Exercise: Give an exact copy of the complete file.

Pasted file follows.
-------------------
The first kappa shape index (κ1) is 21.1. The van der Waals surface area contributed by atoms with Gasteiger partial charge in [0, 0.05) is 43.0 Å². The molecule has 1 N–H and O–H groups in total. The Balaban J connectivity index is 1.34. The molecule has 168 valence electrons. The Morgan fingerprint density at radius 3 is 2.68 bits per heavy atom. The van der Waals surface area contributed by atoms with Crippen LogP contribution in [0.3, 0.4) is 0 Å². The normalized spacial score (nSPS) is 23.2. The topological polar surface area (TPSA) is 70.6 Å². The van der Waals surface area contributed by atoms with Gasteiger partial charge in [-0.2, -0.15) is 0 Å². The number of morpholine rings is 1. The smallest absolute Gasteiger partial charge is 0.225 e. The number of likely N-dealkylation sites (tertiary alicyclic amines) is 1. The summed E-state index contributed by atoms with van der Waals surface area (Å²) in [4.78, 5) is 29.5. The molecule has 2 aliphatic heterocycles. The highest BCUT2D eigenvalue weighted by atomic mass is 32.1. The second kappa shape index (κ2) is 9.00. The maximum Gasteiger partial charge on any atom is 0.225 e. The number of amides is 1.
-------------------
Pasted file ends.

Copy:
The first kappa shape index (κ1) is 21.1. The van der Waals surface area contributed by atoms with Gasteiger partial charge in [0, 0.05) is 43.0 Å². The molecule has 1 N–H and O–H groups in total. The Balaban J connectivity index is 1.34. The molecule has 168 valence electrons. The Morgan fingerprint density at radius 3 is 2.68 bits per heavy atom. The van der Waals surface area contributed by atoms with Crippen LogP contribution in [0.3, 0.4) is 0 Å². The normalized spacial score (nSPS) is 23.2. The topological polar surface area (TPSA) is 70.6 Å². The van der Waals surface area contributed by atoms with Gasteiger partial charge in [-0.2, -0.15) is 0 Å². The number of morpholine rings is 1. The smallest absolute Gasteiger partial charge is 0.225 e. The number of likely N-dealkylation sites (tertiary alicyclic amines) is 1. The summed E-state index contributed by atoms with van der Waals surface area (Å²) in [4.78, 5) is 29.5. The molecule has 2 aliphatic heterocycles. The highest BCUT2D eigenvalue weighted by atomic mass is 32.1. The second kappa shape index (κ2) is 9.00. The maximum Gasteiger partial charge on any atom is 0.225 e. The number of amides is 1.